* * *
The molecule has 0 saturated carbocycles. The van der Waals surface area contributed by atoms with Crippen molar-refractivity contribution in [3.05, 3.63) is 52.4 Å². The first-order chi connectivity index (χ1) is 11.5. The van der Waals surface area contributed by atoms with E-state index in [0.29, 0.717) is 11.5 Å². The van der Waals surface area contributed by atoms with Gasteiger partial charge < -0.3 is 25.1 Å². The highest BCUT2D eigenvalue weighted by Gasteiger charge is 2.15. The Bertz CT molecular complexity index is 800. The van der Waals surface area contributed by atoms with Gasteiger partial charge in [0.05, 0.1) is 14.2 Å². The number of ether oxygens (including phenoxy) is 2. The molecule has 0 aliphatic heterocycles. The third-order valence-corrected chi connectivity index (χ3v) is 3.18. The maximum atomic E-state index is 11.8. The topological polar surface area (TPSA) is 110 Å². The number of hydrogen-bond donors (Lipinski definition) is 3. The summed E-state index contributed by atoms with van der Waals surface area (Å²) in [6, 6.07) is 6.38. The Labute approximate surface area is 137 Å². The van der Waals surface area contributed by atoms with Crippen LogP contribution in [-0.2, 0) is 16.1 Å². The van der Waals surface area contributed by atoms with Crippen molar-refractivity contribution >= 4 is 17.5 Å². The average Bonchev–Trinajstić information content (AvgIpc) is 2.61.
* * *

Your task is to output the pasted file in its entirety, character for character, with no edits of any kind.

The molecule has 0 saturated carbocycles. The van der Waals surface area contributed by atoms with Crippen molar-refractivity contribution in [3.05, 3.63) is 52.4 Å². The first-order chi connectivity index (χ1) is 11.5. The van der Waals surface area contributed by atoms with E-state index in [0.29, 0.717) is 11.5 Å². The van der Waals surface area contributed by atoms with Gasteiger partial charge < -0.3 is 25.1 Å². The highest BCUT2D eigenvalue weighted by Gasteiger charge is 2.15. The Bertz CT molecular complexity index is 800. The van der Waals surface area contributed by atoms with Gasteiger partial charge in [0.05, 0.1) is 14.2 Å². The number of ether oxygens (including phenoxy) is 2. The molecule has 0 aliphatic heterocycles. The third-order valence-corrected chi connectivity index (χ3v) is 3.18. The maximum atomic E-state index is 11.8. The topological polar surface area (TPSA) is 110 Å². The number of hydrogen-bond donors (Lipinski definition) is 3. The summed E-state index contributed by atoms with van der Waals surface area (Å²) in [6, 6.07) is 6.38. The Labute approximate surface area is 137 Å². The van der Waals surface area contributed by atoms with Crippen LogP contribution in [-0.2, 0) is 16.1 Å². The van der Waals surface area contributed by atoms with Crippen molar-refractivity contribution >= 4 is 17.5 Å². The average Bonchev–Trinajstić information content (AvgIpc) is 2.61.